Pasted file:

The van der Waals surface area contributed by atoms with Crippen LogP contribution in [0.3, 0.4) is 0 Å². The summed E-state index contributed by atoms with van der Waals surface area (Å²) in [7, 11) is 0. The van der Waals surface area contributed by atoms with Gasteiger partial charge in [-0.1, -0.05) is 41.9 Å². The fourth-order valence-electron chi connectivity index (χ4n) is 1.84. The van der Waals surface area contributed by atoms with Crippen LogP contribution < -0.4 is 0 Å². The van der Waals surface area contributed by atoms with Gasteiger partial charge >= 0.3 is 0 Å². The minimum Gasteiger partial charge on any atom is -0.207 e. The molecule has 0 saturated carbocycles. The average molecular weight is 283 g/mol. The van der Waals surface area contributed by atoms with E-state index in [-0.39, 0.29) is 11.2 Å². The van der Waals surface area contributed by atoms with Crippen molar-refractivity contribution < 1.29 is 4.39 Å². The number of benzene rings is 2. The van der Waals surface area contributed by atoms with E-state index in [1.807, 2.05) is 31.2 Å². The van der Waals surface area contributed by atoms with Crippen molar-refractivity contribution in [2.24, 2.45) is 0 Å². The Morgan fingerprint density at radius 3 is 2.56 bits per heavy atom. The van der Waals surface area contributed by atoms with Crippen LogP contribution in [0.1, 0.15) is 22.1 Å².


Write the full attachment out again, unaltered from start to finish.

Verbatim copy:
The van der Waals surface area contributed by atoms with Crippen LogP contribution in [0.3, 0.4) is 0 Å². The summed E-state index contributed by atoms with van der Waals surface area (Å²) in [7, 11) is 0. The van der Waals surface area contributed by atoms with Gasteiger partial charge in [-0.1, -0.05) is 41.9 Å². The fourth-order valence-electron chi connectivity index (χ4n) is 1.84. The van der Waals surface area contributed by atoms with Crippen LogP contribution < -0.4 is 0 Å². The van der Waals surface area contributed by atoms with Gasteiger partial charge >= 0.3 is 0 Å². The minimum Gasteiger partial charge on any atom is -0.207 e. The molecule has 0 saturated carbocycles. The average molecular weight is 283 g/mol. The van der Waals surface area contributed by atoms with E-state index in [-0.39, 0.29) is 11.2 Å². The van der Waals surface area contributed by atoms with Crippen molar-refractivity contribution < 1.29 is 4.39 Å². The number of benzene rings is 2. The van der Waals surface area contributed by atoms with E-state index in [1.807, 2.05) is 31.2 Å². The van der Waals surface area contributed by atoms with Crippen molar-refractivity contribution in [2.24, 2.45) is 0 Å². The Morgan fingerprint density at radius 3 is 2.56 bits per heavy atom. The van der Waals surface area contributed by atoms with Crippen LogP contribution in [0.1, 0.15) is 22.1 Å².